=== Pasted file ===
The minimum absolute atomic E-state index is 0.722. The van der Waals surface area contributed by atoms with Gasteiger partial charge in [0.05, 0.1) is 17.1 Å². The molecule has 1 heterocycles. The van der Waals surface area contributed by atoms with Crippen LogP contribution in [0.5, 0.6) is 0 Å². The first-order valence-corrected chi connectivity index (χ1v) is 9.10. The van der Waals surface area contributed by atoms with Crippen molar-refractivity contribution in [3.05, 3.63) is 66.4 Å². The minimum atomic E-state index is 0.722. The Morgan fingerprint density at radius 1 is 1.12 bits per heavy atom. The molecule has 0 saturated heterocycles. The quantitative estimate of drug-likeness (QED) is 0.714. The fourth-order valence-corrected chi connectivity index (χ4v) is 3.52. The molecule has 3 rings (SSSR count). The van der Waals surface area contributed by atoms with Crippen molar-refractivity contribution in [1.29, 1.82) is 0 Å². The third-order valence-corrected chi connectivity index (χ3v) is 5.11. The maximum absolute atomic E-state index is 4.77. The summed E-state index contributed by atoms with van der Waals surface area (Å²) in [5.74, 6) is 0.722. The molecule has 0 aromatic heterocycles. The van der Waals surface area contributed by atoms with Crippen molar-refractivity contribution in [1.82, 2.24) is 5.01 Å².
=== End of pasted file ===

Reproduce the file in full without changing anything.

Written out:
The minimum absolute atomic E-state index is 0.722. The van der Waals surface area contributed by atoms with Gasteiger partial charge in [0.05, 0.1) is 17.1 Å². The molecule has 1 heterocycles. The van der Waals surface area contributed by atoms with Crippen LogP contribution in [0.5, 0.6) is 0 Å². The first-order valence-corrected chi connectivity index (χ1v) is 9.10. The van der Waals surface area contributed by atoms with Crippen molar-refractivity contribution in [3.05, 3.63) is 66.4 Å². The minimum atomic E-state index is 0.722. The Morgan fingerprint density at radius 1 is 1.12 bits per heavy atom. The molecule has 0 saturated heterocycles. The quantitative estimate of drug-likeness (QED) is 0.714. The fourth-order valence-corrected chi connectivity index (χ4v) is 3.52. The molecule has 3 rings (SSSR count). The van der Waals surface area contributed by atoms with Crippen molar-refractivity contribution in [1.29, 1.82) is 0 Å². The third-order valence-corrected chi connectivity index (χ3v) is 5.11. The maximum absolute atomic E-state index is 4.77. The summed E-state index contributed by atoms with van der Waals surface area (Å²) in [5.74, 6) is 0.722. The molecule has 0 aromatic heterocycles. The van der Waals surface area contributed by atoms with Crippen molar-refractivity contribution in [1.82, 2.24) is 5.01 Å².